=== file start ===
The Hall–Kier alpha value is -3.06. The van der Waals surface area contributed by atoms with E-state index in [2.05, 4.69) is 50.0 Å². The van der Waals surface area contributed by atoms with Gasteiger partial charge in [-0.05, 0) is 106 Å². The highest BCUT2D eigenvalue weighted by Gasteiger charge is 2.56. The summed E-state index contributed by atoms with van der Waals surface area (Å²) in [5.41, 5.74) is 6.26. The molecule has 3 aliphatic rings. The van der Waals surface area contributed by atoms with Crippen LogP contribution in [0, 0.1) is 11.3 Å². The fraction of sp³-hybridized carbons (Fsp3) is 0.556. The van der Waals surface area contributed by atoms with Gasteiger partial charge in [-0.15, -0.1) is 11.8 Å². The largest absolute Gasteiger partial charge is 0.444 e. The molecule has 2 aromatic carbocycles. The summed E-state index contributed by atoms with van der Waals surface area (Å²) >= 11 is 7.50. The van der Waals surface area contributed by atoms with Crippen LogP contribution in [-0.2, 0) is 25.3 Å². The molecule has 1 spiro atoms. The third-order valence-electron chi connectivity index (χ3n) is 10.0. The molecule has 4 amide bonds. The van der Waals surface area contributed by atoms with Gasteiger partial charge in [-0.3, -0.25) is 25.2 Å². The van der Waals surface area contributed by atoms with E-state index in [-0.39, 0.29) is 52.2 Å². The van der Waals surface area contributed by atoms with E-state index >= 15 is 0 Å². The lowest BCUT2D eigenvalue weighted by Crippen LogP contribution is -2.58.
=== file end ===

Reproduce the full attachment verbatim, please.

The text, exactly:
The Hall–Kier alpha value is -3.06. The van der Waals surface area contributed by atoms with E-state index in [2.05, 4.69) is 50.0 Å². The van der Waals surface area contributed by atoms with Gasteiger partial charge in [-0.05, 0) is 106 Å². The highest BCUT2D eigenvalue weighted by Gasteiger charge is 2.56. The summed E-state index contributed by atoms with van der Waals surface area (Å²) in [5.41, 5.74) is 6.26. The molecule has 3 aliphatic rings. The van der Waals surface area contributed by atoms with Crippen LogP contribution in [0, 0.1) is 11.3 Å². The fraction of sp³-hybridized carbons (Fsp3) is 0.556. The van der Waals surface area contributed by atoms with Gasteiger partial charge in [-0.15, -0.1) is 11.8 Å². The largest absolute Gasteiger partial charge is 0.444 e. The molecule has 2 aromatic carbocycles. The summed E-state index contributed by atoms with van der Waals surface area (Å²) >= 11 is 7.50. The van der Waals surface area contributed by atoms with Crippen LogP contribution in [-0.2, 0) is 25.3 Å². The molecule has 1 spiro atoms. The third-order valence-electron chi connectivity index (χ3n) is 10.0. The molecule has 4 amide bonds. The van der Waals surface area contributed by atoms with Gasteiger partial charge in [-0.3, -0.25) is 25.2 Å². The van der Waals surface area contributed by atoms with E-state index in [-0.39, 0.29) is 52.2 Å². The van der Waals surface area contributed by atoms with E-state index >= 15 is 0 Å². The lowest BCUT2D eigenvalue weighted by Crippen LogP contribution is -2.58.